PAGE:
The search for alien life in the universe usually focuses on exoplanets orbiting distant suns, but the new theory proposed by researchers in New York suggests that an extreme form of “nuclear life” might live inside stars.
While constantly scanning the sky in search of Earth-like planets inhabiting the “temperate zone” of their stars – not so hot but not too cold, allowing liquid water to exist on their surface – space hunting scientists may have overlooked a source of potential extreme creatures: the stars themselves.
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As the name suggests, extreme organisms are organisms that grow optimally in extreme environments, in relation to carbon-based life, including various forms of bacteria that thrive in parts of the universe that are extremely hot, cold, acidic, alkaline, or radioactive.
New research by physicists Lewis Anchordoki and Eugene Chudnowski at the City University of New York suggests the existence of something called “Nuclear life.”
Their theory proposes that virtual particles form together to form cosmic chains, or “ decades, ” which could prove themselves to be the building blocks for this nuclear life within the same stars that illuminate the universe. This cosmic collar will be the stellar nuclear equivalent of DNA and RNA that forms the basis of organic life here on Earth.
“The information stored in RNA (or DNA) encodes the self-transcription mechanism,” Chudnovsky said.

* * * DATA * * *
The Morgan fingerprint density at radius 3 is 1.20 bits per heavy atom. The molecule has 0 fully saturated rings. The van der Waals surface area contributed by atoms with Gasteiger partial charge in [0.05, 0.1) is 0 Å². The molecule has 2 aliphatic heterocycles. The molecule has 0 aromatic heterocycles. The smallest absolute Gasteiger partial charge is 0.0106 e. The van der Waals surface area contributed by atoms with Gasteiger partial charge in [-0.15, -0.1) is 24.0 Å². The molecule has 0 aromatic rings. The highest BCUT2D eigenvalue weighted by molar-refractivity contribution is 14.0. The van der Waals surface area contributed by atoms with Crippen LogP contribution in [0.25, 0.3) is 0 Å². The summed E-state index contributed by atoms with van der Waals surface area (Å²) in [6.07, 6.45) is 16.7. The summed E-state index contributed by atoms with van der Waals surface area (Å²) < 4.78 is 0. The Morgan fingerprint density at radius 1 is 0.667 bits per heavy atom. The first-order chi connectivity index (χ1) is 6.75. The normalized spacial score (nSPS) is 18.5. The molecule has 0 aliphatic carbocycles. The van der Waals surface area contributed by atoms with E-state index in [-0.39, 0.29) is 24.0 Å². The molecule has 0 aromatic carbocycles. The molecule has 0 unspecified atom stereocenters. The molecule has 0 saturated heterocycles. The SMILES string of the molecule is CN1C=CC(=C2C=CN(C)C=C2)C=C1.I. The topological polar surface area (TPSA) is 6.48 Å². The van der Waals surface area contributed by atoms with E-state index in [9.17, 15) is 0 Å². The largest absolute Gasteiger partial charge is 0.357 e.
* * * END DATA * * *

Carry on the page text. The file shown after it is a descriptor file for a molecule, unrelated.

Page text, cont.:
Humanity has not yet discovered these one-dimensional cosmic strings and elementary particles with only one magnetic pole produced (unipolar), but the new study assumes that they can form into one-, two- and three-dimensional structures, in many of the same way that atoms combine through chemical bonds to form Organic molecules.
These “complex” cosmic structures would ultimately remain long enough in the extreme nuclear furnace at the core of the star to multiply as the fusion energy was harnessed, theoretically causing the star to darken.
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Even more surprising is Chudnovsky’s idea of it Self-reproducing nuclear species It can develop intelligence, and potentially exceed our own.
“Since they will evolve very quickly, they can find a way to explore the universe behind their star, as we did,” Chudnovsky said. “They can establish contact and travel between the stars. Maybe we should look for their presence in space.”
For now, the researchers plan to develop a simulation of the behavior of the cosmic collar in stars to test their theory of nuclear life, while also examining stars such as EPIC 249706694, which fade sporadically and without explanation.
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